We wanted to use a “classic” marketing example in a one section of a book my client was working on. The example he chose was the “Chivas Regal Effect.” I’d certainly heard of it. You may have heard it, too.
The story is that Chivas Regal was a struggling brand of scotch whiskey until they doubled their price. Then they not only made more money per bottle, they also doubled their unit sales. The example appears in several marketing books and has been cited in Time Magazine.
It’s a great example of the impact price can have on perceived value. It would be even better if the story was true. When we got to the part of the book where we wanted to use the story, we did some research so we could be sure we had the facts right.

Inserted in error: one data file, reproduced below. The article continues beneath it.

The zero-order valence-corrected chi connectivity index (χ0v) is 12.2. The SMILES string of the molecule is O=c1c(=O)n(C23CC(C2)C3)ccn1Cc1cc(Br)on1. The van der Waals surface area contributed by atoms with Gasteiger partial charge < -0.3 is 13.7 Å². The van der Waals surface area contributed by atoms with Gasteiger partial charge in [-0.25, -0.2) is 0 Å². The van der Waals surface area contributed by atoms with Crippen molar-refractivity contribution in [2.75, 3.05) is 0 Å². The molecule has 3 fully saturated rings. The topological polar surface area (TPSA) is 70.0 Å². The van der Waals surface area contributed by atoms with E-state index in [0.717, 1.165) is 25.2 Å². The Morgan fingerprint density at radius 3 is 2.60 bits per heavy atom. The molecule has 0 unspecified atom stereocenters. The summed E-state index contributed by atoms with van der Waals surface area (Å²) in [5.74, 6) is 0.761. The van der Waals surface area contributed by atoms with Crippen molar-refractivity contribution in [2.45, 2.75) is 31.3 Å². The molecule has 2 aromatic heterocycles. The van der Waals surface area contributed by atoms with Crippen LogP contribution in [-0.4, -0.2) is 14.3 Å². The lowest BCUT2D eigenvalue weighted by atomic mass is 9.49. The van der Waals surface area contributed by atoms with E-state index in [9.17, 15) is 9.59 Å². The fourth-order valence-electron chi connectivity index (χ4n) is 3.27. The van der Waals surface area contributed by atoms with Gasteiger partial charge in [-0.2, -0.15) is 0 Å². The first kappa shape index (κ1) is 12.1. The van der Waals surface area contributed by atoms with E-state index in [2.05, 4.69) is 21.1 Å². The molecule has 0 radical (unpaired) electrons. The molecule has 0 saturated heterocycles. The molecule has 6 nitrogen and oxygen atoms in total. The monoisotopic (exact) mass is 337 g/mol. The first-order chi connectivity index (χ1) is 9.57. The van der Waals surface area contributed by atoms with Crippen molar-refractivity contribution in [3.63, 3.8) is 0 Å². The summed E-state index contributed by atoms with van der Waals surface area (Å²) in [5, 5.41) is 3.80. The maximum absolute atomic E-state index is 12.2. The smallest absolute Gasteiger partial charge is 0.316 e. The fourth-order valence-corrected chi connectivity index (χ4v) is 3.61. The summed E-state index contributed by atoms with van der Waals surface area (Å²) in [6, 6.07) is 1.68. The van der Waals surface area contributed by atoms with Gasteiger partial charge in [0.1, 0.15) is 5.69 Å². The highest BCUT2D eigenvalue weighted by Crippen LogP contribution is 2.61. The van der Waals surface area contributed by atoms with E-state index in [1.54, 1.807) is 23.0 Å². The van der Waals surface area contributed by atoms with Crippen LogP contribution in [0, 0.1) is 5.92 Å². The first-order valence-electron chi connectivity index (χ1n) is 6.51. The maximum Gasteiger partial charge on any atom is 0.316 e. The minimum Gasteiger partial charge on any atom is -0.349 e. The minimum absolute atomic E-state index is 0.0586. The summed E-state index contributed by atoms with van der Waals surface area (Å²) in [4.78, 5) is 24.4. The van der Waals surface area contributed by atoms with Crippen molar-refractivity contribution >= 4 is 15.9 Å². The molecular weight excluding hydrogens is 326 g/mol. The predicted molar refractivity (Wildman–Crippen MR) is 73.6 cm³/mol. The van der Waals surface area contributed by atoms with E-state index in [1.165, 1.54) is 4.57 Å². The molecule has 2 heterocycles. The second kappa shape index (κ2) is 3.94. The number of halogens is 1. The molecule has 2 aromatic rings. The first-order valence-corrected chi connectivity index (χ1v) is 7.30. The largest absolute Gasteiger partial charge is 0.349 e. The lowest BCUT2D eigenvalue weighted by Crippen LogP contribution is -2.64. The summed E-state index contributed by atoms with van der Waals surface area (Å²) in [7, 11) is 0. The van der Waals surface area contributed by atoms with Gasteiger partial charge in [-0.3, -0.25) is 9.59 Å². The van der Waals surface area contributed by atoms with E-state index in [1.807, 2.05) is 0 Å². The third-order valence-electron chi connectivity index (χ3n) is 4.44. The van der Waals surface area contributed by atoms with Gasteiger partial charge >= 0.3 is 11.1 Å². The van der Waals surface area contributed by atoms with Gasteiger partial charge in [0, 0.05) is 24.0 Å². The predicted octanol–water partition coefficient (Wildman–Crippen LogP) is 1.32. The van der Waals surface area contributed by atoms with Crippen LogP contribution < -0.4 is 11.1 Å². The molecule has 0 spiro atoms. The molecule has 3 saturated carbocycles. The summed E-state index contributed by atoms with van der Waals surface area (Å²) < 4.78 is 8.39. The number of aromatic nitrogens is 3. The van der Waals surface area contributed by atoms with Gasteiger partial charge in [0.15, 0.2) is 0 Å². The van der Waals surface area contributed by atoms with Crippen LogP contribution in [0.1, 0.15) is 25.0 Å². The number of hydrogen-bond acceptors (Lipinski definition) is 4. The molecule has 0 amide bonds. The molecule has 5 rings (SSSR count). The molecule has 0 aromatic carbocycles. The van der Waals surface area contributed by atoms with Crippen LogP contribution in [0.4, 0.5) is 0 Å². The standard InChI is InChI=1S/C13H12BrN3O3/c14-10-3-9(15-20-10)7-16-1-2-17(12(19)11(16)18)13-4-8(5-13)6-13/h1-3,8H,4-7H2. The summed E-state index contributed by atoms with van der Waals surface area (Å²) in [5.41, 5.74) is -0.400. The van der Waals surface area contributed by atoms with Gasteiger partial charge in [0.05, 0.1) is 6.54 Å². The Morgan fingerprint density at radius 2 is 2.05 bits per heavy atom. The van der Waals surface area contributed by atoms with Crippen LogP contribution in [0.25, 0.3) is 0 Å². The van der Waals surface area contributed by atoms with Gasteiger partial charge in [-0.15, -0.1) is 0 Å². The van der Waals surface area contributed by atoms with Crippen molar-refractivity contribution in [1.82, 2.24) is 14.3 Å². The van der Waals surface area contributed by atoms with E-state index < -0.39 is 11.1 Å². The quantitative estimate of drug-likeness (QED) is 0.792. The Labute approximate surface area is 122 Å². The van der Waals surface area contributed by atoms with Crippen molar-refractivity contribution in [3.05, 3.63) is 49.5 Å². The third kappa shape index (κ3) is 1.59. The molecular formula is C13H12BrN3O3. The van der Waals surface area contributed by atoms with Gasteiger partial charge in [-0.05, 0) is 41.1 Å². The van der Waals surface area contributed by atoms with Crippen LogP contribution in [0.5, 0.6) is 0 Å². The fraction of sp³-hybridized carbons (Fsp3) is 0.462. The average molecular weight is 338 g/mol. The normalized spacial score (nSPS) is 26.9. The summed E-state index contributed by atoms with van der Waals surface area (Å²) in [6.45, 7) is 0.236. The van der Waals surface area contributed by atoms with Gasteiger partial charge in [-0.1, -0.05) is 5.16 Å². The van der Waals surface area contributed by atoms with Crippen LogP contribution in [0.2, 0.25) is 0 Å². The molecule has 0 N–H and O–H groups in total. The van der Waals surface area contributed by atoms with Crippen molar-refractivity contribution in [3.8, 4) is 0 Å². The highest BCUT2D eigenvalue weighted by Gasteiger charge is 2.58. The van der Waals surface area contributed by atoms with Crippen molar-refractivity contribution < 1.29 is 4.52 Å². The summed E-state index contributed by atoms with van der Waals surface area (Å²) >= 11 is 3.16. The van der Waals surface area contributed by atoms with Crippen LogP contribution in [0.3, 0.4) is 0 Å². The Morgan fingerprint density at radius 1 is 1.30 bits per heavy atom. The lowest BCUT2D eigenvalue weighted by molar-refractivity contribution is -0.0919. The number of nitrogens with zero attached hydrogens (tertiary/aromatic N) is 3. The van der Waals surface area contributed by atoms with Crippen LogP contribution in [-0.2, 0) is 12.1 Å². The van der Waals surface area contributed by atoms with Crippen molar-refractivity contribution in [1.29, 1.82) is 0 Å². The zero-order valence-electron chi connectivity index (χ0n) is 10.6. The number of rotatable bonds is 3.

We dug. We found many references to the story, but no details. We could verify that the price of a bottle of Chivas increased in the early 1950s and that there was also a dramatic increase in unit sales. But it turned out that there was more to the story.
Seagram purchased Chivas Regal in 1949. They pumped up the advertising budget dramatically. They used their distribution muscle to get Chivas on more shelves than ever. The price increase may have had an impact on unit sales, but it’s not likely that it had as much as increased advertising and distribution.
We couldn’t use the story the way we originally intended. We used other, verifiable, examples instead. And my client now uses the story of the Chivas Regal Effect as an example of why you shouldn’t believe every “true” story you read.
I agree that the Chivas Regal effect is not as simplistic as it is made out to be. Still you can change the perception of a product by increasing the price.
Absolutely, Navin. And, if you’re writing to make that point you can use any of several true stories or research studies to support it. Thanks for adding to the conversation.